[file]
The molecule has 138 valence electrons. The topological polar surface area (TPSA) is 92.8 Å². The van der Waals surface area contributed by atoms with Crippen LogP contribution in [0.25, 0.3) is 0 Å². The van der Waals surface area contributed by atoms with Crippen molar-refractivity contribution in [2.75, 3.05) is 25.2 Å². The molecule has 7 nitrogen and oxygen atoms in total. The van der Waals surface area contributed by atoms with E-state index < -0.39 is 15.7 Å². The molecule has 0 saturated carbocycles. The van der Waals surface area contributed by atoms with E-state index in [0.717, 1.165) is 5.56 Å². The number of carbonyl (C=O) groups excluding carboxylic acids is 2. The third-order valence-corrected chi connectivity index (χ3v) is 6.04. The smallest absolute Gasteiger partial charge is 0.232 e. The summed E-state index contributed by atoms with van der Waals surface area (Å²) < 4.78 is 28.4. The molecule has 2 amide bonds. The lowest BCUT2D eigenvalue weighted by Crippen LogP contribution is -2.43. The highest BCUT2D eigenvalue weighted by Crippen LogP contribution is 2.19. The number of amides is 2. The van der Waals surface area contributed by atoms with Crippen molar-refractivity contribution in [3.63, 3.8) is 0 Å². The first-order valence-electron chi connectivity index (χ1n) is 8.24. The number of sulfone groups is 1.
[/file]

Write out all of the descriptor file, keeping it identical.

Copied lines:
The molecule has 138 valence electrons. The topological polar surface area (TPSA) is 92.8 Å². The van der Waals surface area contributed by atoms with Crippen LogP contribution in [0.25, 0.3) is 0 Å². The van der Waals surface area contributed by atoms with Crippen molar-refractivity contribution in [2.75, 3.05) is 25.2 Å². The molecule has 7 nitrogen and oxygen atoms in total. The van der Waals surface area contributed by atoms with E-state index < -0.39 is 15.7 Å². The molecule has 0 saturated carbocycles. The van der Waals surface area contributed by atoms with E-state index in [0.717, 1.165) is 5.56 Å². The number of carbonyl (C=O) groups excluding carboxylic acids is 2. The third-order valence-corrected chi connectivity index (χ3v) is 6.04. The smallest absolute Gasteiger partial charge is 0.232 e. The summed E-state index contributed by atoms with van der Waals surface area (Å²) < 4.78 is 28.4. The molecule has 2 amide bonds. The lowest BCUT2D eigenvalue weighted by Crippen LogP contribution is -2.43. The highest BCUT2D eigenvalue weighted by Crippen LogP contribution is 2.19. The number of amides is 2. The van der Waals surface area contributed by atoms with Crippen molar-refractivity contribution in [3.63, 3.8) is 0 Å². The first-order valence-electron chi connectivity index (χ1n) is 8.24. The number of sulfone groups is 1.